1.. Propaganda Work.

(a) By the training of members as workers and teachers:— Those who, giving up all private concerns, desire to devote themselves exclusively to self-improvement and the furtherance of the objects of the Ashrama are admitted as inmates and trained to be workers and teachers. The inmates are allotted such works at the Ashrama, manual and intellectual, as they are fitted to do, or capable of doing.

This helping in the general work of the Ashrama, practised in the spirit of Karma Yoga, takes up five or six hours daily. For the rest of the day the members are free to practise selfimprovement by private and class study, meditation and Japam. Classes are held on Western and Eastern philosophy, the former in English, and the latter in English, Sanskrit or Bengali, as is convenient. Manual labour includes press work, agriculture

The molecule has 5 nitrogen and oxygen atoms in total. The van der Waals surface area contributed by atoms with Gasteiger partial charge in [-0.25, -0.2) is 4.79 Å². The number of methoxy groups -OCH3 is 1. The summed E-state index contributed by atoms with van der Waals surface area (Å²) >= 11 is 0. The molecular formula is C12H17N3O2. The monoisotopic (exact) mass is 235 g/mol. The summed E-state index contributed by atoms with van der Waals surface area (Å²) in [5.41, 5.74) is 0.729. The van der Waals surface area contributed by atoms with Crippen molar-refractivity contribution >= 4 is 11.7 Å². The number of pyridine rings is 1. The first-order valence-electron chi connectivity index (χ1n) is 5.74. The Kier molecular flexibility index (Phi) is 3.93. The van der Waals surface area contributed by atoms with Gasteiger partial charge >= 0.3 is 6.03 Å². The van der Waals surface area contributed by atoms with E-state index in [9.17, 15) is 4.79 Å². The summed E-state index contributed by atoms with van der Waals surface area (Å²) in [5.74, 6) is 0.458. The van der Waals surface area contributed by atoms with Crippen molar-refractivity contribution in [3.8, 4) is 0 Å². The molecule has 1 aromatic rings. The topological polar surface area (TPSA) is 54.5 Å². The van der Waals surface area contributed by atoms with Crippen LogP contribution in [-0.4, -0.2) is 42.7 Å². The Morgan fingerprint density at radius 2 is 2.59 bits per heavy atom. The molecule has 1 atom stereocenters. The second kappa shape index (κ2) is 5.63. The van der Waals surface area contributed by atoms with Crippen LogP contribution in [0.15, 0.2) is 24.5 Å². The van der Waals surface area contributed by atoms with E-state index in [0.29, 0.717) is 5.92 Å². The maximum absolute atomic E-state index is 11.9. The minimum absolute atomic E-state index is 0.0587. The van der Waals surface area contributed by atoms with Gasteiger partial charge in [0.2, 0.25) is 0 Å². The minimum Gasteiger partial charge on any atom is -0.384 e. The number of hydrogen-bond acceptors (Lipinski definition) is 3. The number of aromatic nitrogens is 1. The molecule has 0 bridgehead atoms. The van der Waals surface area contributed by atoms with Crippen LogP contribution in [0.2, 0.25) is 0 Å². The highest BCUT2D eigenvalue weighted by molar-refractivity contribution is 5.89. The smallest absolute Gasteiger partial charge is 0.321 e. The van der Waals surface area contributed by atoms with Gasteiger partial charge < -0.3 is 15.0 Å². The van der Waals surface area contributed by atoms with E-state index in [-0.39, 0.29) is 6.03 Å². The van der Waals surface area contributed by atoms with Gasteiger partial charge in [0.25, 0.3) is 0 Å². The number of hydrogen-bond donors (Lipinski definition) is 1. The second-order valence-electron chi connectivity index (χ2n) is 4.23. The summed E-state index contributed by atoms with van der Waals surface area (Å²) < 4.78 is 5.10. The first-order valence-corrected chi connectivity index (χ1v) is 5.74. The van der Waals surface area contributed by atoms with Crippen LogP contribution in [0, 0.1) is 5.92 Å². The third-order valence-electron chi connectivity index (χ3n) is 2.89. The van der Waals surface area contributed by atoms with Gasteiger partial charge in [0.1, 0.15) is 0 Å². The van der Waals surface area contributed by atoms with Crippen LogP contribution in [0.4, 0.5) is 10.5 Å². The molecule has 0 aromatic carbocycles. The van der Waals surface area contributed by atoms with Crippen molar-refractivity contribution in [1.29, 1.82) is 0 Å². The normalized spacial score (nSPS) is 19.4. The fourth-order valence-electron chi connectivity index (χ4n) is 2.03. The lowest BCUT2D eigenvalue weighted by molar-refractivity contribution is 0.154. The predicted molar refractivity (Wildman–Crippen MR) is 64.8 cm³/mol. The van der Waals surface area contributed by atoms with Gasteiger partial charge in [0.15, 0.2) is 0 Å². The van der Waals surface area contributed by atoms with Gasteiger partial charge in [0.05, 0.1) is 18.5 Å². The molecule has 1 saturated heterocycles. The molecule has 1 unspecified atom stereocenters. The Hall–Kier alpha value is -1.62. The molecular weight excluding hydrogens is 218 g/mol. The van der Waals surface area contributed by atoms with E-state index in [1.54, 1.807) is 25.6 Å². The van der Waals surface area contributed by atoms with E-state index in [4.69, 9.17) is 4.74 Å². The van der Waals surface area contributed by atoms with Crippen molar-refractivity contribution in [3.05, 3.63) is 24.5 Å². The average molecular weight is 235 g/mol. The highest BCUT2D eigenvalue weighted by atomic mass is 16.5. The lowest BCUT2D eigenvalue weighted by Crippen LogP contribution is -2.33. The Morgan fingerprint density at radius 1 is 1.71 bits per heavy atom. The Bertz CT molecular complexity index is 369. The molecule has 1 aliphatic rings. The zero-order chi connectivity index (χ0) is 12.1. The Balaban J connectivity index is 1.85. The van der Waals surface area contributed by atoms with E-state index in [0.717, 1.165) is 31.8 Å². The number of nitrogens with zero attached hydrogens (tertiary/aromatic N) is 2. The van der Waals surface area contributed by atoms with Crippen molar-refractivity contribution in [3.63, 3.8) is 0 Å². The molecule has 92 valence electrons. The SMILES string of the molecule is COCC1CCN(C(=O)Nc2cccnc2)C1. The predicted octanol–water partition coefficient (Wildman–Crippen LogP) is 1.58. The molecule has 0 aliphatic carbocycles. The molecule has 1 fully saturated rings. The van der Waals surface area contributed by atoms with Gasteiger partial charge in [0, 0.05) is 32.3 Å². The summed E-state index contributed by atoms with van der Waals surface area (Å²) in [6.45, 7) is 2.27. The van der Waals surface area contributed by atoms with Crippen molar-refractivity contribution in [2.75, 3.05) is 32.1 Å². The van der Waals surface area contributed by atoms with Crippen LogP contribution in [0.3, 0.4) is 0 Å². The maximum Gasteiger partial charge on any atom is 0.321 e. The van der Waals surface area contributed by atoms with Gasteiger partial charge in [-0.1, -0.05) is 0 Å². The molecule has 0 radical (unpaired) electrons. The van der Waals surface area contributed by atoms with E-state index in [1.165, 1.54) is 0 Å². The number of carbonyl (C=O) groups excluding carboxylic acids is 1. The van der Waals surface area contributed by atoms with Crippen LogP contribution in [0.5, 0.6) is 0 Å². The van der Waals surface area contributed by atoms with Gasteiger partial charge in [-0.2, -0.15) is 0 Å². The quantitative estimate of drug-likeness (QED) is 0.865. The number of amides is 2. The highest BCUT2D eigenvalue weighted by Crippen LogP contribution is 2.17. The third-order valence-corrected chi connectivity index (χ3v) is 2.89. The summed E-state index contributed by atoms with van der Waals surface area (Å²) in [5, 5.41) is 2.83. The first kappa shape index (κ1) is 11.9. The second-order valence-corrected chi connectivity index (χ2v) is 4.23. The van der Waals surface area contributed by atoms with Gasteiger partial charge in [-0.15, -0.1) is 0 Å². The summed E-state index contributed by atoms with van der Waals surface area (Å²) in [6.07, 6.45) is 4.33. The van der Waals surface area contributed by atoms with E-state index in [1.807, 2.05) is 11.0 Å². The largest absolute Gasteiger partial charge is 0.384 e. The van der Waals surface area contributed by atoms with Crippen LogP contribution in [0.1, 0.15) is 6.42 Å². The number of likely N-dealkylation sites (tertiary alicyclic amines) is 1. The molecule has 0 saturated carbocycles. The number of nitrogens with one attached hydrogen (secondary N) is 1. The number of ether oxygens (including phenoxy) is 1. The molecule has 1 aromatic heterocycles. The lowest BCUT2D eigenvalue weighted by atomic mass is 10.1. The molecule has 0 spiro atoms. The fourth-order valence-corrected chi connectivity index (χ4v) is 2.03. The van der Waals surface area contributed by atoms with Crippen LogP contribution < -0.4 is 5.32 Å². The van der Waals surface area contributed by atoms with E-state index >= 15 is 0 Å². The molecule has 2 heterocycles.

* From “ A Brief History and Report of Work ” from 1899 to 1913.

and gardening, and the supervision of other outdoor works. No external worship of images, pictures, etc., or any religious ceremony or ritual except Viraja Homa, is allowed. Since the time of the inception of the Ashrama up to the end of 1910, 32 workers were admitted in all; out of which 12 were unsuccessful in continuing the life of renunciation or were unsuitable and thus left. Out of the remainder, 6 are at present workers at the Ashrama, 3 died in harness and 11 are now useful members at other centres of the Ramakrishna Mission in India and abroad. For the last three years it has been the rule not to admit any Brahmacharin except through the Belur Math, and such an one is expected to work here for three years at the least.